Taipei/San Fransisco: Apple Inc. said a Chinese labour agent forged documents on behalf of underage workers as the world’s most-valuable firm seeks to improve conditions at suppliers making iPhones, iPads and Macs.
The electronics firm also stopped doing business with a manufacturer that employed 74 people younger than 16 who used the faked papers, according to its annual Supplier Responsibility Report released on Friday. The recruiter was reported to provincial authorities, fined and had its licence suspended.
“Underage labour is a subject no firm wants to be associated with; so, as a result, I don’t believe it gets the attention it deserves, and as a result it doesn’t get fixed like it should,” Jeff Williams, Cupertino, California-based Apple’s senior vice president of operations, said in an interview.
Apple, which joined the Fair Labor Association last year after being criticized for working conditions at suppliers including Foxconn Technology Group, said it doubled the number of employees trained in worker rights, laws and safety. The designer of iPads and iPhones also said it started doing environmental audits and cooperated with a China group that had criticized its record.
A total of 158 facilities globally lacked proper procedures or didn’t perform adequate audits of their own suppliers, according to the report.
The investigation found that Shenzhen Quanshun Human Resources Developing Co., a Shenzhen-based labour broker with an office in Henan, had cooperated with families to forge documents allowing the children to get past age-verification procedures, according to Apple. Shenzhen Quanshun’s manager Wu Yong denied involvement.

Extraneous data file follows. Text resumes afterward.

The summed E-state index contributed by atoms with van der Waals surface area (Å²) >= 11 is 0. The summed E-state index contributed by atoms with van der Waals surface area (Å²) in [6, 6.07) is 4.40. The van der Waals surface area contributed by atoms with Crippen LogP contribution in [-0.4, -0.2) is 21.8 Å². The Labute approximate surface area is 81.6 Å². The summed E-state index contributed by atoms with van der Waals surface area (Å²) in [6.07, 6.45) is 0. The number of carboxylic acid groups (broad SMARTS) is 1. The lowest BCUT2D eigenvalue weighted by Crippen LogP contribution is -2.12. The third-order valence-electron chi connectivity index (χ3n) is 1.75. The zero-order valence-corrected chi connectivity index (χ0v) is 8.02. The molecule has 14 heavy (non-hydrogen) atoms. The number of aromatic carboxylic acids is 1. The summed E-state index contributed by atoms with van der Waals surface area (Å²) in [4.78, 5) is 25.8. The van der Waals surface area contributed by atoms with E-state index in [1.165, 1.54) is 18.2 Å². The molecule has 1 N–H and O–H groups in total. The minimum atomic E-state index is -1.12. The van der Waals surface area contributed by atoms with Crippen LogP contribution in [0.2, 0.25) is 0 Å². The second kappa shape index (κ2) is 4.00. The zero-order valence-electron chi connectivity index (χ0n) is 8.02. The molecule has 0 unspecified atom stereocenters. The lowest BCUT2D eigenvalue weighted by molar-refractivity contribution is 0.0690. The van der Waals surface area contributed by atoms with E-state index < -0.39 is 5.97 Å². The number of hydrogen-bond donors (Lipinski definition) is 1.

“We have to deal with so many workers every day; how could we have time to forge verification documents?” he said. The company’s Henan affiliate was de-registered in October, according to the provisional government’s online registry.
Guangdong Real Faith Pingzhou Electronics Co., which supplied circuit-board components, had its business with Apple terminated after an audit in January last year found underage workers, according to the report. Wan Xiaocheng, deputy general manager at the supplier’s parent Guangdong Real Faith Enterprises declined to comment.
“Given the high turnover rate in the factories and the production pressure in the peak season, the factories may not strictly comply with labour laws and the code of conduct,” said Debby Chan, a spokeswoman for Hong Kong-based Students and Scholars Against Corporate Misbehaviour.
Apple decided to name the firms to highlight the systemic problem of labour agencies recruiting underage workers, Williams said. The firm also is identifying those agents to its suppliers. Bloomberg
Lulu Yilun Chen in Hong Kong contributed to this story.